In this course students will study national government as well as local governments and community issues. They will learn a variety of economic concepts and examine the effects of these economic concepts on citizens. Students will evaluate the American economic system while comparing it to other types of economies. They will also identify and analyze how global issues affect the world economy. Students will use reading and writing strategies for the content area, use research and information skills, and actively engage in evaluation, analysis and synthesis of global issues.
World History I (Ancient World History):
This survey course is designed to provide students with a knowledge and understanding of the primary events, movements, issues, places, and people, which have combined to create a
world history. The students will examine the world’s philosophical, religious, and political traditions as they developed from the15th century to 1800. The students will acquire an understanding of their place in the world and the forces that have shaped the world in which they live. Students will use reading and writing strategies for the content area, analyze primary and secondary sources, use research and information skills, and actively engage in evaluation, analysis, and synthesis of historical events.
World History 2
This survey course that allows students to examine the world from the Age of Revolution to the contemporary world. The students will gain a knowledge and understanding of the primary events, movements, issues, places, and people, which have combined to create a world history. Major topics will include the French Revolution, Industrial Revolution, Colonialism, both World Wars, and the Post-War World. Students will use reading and writing strategies for the content area, analyze primary and secondary source material, use research and information skills, and actively engage in evaluation, analysis, and synthesis of historical events.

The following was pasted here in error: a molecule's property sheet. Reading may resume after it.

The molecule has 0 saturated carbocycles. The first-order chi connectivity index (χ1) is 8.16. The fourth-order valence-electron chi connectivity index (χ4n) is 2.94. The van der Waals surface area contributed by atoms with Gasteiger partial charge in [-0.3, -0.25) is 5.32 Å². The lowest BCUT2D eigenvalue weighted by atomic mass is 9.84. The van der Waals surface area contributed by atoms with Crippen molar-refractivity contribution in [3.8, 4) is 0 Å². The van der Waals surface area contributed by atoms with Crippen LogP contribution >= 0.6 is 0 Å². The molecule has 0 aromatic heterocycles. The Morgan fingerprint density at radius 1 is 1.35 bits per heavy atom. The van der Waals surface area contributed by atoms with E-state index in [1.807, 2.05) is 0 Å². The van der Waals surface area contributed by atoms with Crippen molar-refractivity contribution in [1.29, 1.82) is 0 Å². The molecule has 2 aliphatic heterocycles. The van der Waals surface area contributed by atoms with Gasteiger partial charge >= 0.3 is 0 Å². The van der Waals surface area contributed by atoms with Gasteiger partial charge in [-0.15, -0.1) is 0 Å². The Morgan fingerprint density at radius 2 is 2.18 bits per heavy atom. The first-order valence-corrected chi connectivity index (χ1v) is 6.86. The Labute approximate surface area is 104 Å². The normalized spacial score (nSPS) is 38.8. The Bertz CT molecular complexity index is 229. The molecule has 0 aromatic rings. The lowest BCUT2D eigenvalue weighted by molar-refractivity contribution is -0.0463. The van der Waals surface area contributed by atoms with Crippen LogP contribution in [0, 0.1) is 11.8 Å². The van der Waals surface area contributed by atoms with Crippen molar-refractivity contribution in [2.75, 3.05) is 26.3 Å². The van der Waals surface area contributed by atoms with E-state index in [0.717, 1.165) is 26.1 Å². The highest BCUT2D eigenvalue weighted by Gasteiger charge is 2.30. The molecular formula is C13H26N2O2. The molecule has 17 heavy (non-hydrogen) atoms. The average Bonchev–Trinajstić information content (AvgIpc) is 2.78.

U. S. History
U. S. History is a study of the development of the United States from its discovery and colonization into the 21st century. Emphasis is placed on the evolving patterns of political, economic and social change through¬out our history and their relevance for America today. Recognizing the concept of interdependence, the developments in American history are continually evaluated within the framework of world events.
Economics enables students to understand and describe the basic characteristics of the American market economy. Markets, economic incentives, and opportunity costs are among the fundamental concepts studied in the American as well as other economic systems.
The International Relations course provide students with a basic understanding of the role the United States has played in the world since the end of World War II so that they may judge for themselves what America’s role should be today and in the future. Current happenings in the world are investigated, analyzed, and evaluated as they occur, in addition to the set curriculum. This course provides students with a basic understanding of the role the United States plays in the world. Consideration is given to the interaction between the United States and other nations, political, economic, and social factors. A major project and/or research paper is required during the semester.
This course is designed to give the student an opportunity to study the science of behavior and mental processes. Students are exposed to theory and research in a non laboratory setting. Topics to be studied include human growth and development, emotion, motivation, learning, thinking, abnormal behavior, and perception.
Prerequisite: A GPA of 3.0 or higher and administrator approval.This course will engage students in the systematic study of human and animal behavior and mental pro¬cesses.
Topics covered are: history and approaches, research methods, biological bases of behavior, sensation and perception, states of consciousness, learning, cognition, motivation and emotion, developmental psychology, personality, testing and individual differences, abnormal behavior, treatment of abnormal behavior, and social psychology.
Social Studies Courses to Add In The Future
Honors AP Government and Politics: Comparative
Honors AP U.S. History
Honors AP World History
Honors AP European History
Honors AP Human Geography
Honors AP Macroeconomics
Honors AP Microeconomics
Introduction to Law
War and Diplomacy